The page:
Gibson v. Adinolfi
Judge Philip Straniere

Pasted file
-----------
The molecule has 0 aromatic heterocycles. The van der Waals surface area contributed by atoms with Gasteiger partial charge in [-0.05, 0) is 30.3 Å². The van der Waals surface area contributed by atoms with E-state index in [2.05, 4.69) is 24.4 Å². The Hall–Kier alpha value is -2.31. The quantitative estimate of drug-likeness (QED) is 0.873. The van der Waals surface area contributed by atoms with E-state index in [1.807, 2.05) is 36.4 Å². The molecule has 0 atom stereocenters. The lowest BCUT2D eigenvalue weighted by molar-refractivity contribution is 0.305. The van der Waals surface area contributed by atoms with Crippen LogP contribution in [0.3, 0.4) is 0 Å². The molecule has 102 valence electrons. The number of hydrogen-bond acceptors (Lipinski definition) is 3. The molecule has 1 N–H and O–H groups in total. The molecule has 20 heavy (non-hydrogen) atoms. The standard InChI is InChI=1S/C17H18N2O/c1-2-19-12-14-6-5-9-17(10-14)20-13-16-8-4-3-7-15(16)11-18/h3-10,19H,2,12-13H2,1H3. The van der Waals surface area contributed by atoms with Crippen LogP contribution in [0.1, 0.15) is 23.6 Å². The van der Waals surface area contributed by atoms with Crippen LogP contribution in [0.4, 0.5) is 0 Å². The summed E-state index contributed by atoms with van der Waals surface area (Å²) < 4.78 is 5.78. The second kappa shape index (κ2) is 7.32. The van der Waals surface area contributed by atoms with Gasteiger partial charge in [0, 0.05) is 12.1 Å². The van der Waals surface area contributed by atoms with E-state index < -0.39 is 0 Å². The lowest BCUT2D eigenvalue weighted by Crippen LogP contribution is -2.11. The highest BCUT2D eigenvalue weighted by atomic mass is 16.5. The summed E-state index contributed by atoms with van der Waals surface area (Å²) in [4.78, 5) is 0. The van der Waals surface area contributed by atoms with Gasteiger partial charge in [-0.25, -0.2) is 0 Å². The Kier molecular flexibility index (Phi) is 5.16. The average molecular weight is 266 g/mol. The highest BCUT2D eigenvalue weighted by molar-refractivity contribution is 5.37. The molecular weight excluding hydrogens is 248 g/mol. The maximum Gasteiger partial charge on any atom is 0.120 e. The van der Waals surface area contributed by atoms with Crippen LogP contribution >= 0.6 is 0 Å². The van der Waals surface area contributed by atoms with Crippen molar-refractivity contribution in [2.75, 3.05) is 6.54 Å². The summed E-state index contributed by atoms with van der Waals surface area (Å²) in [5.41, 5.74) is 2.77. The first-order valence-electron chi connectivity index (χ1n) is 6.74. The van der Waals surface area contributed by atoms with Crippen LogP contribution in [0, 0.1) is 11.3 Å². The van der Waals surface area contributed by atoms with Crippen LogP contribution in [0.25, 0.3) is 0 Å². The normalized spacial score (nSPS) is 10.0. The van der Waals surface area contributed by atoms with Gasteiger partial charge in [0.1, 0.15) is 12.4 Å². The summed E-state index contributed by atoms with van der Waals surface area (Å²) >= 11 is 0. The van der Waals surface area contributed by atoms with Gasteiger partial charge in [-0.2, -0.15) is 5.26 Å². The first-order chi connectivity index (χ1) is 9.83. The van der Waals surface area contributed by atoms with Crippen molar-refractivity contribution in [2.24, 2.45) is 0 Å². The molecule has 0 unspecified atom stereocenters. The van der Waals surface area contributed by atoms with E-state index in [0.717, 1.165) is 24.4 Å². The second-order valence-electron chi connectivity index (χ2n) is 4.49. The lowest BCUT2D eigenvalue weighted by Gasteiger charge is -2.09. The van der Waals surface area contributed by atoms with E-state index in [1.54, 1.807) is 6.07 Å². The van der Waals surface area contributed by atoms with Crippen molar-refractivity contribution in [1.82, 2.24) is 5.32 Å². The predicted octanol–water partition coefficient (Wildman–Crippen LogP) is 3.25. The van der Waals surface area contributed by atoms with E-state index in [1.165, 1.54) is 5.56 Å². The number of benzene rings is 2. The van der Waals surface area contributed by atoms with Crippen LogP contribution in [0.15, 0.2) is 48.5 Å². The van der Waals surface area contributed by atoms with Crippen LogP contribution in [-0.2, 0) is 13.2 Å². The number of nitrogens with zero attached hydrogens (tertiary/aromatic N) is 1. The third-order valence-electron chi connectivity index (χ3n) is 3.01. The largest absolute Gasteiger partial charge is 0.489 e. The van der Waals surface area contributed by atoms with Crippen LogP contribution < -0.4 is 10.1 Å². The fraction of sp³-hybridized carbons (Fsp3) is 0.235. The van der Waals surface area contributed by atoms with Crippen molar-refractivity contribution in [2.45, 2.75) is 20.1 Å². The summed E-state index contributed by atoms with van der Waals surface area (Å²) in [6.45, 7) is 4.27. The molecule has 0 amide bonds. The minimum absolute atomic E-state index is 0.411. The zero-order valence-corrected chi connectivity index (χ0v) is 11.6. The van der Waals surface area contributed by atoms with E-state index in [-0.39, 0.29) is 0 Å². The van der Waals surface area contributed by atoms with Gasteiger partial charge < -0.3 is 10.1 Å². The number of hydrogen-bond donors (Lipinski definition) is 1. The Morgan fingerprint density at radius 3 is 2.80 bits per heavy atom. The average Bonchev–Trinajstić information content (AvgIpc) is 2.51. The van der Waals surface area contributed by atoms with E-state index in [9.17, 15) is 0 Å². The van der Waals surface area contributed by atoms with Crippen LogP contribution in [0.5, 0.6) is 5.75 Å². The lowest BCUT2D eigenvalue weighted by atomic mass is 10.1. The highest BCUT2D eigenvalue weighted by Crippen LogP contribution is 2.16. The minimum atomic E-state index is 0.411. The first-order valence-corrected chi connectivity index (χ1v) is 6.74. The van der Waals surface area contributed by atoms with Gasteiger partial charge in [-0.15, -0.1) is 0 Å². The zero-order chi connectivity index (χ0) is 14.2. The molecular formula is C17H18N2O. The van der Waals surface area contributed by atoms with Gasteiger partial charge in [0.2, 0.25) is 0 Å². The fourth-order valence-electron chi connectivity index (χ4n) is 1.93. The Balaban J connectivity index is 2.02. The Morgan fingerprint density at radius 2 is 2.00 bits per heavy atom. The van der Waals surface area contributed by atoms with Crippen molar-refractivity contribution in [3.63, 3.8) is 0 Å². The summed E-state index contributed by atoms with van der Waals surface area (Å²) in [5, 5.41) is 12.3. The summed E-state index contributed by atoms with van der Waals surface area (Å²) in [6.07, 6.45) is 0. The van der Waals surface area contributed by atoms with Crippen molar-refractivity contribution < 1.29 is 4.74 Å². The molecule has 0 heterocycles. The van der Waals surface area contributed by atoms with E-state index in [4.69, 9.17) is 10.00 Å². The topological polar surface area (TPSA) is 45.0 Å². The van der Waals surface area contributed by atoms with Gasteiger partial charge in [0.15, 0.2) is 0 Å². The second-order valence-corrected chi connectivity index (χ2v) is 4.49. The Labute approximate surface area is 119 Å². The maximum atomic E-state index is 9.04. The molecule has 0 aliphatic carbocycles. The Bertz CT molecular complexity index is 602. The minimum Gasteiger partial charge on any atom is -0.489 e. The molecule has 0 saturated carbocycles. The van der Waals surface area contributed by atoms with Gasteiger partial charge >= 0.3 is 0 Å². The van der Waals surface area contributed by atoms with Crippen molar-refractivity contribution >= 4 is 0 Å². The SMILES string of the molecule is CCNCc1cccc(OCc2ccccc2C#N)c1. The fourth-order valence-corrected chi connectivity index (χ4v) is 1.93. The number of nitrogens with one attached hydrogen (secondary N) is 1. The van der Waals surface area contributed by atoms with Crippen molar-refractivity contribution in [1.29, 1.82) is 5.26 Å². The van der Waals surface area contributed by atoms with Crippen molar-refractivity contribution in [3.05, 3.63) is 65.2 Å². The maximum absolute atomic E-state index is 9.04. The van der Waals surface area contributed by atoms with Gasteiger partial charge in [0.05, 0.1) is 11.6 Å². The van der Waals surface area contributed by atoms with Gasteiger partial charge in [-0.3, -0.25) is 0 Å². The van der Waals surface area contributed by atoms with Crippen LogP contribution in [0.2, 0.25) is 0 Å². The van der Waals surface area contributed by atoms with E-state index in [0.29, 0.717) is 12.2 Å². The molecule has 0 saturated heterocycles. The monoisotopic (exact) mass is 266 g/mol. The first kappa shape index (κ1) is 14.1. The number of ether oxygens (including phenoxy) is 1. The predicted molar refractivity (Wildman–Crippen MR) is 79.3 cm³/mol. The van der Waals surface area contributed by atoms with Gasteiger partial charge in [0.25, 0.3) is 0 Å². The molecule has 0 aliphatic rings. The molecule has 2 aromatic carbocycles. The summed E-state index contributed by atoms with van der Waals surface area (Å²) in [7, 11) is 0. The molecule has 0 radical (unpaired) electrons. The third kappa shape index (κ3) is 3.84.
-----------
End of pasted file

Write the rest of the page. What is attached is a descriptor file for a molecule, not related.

Claimant Gibson filed an action against volunteer small claims arbitrator Adinolfi claiming he engaged in "racial profiling, judicial misconduct, racism." Adinolfi moved for dismissal arguing the court lacked subject matter jurisdiction over any litigation brought against him. The court opined that "presumably" Gibson's claim for damages and civil rights violations was not resolved to his satisfaction through complaints, and he commenced this action against the city for his alleged injuries stemming from an arrest and the police's refusal for medical assistance. Adinolfi denied Gibson's claim against the City, and as there was no appeal from an arbitrator's decision, Gibson began this action against Adinolfi. Adinolfi argued the proper place to bring the action was the Court of Claims. The court agreed, noting while Adinolfi was a volunteer, he was considered an employee of New York State, and within the exclusive jurisdiction of the Court of Claims. Also, as he was acting in the role of a judge, absolute immunity from civil liability for acts done in an official capacity, even if in excess of their jurisdiction, may apply, and dismissal was granted.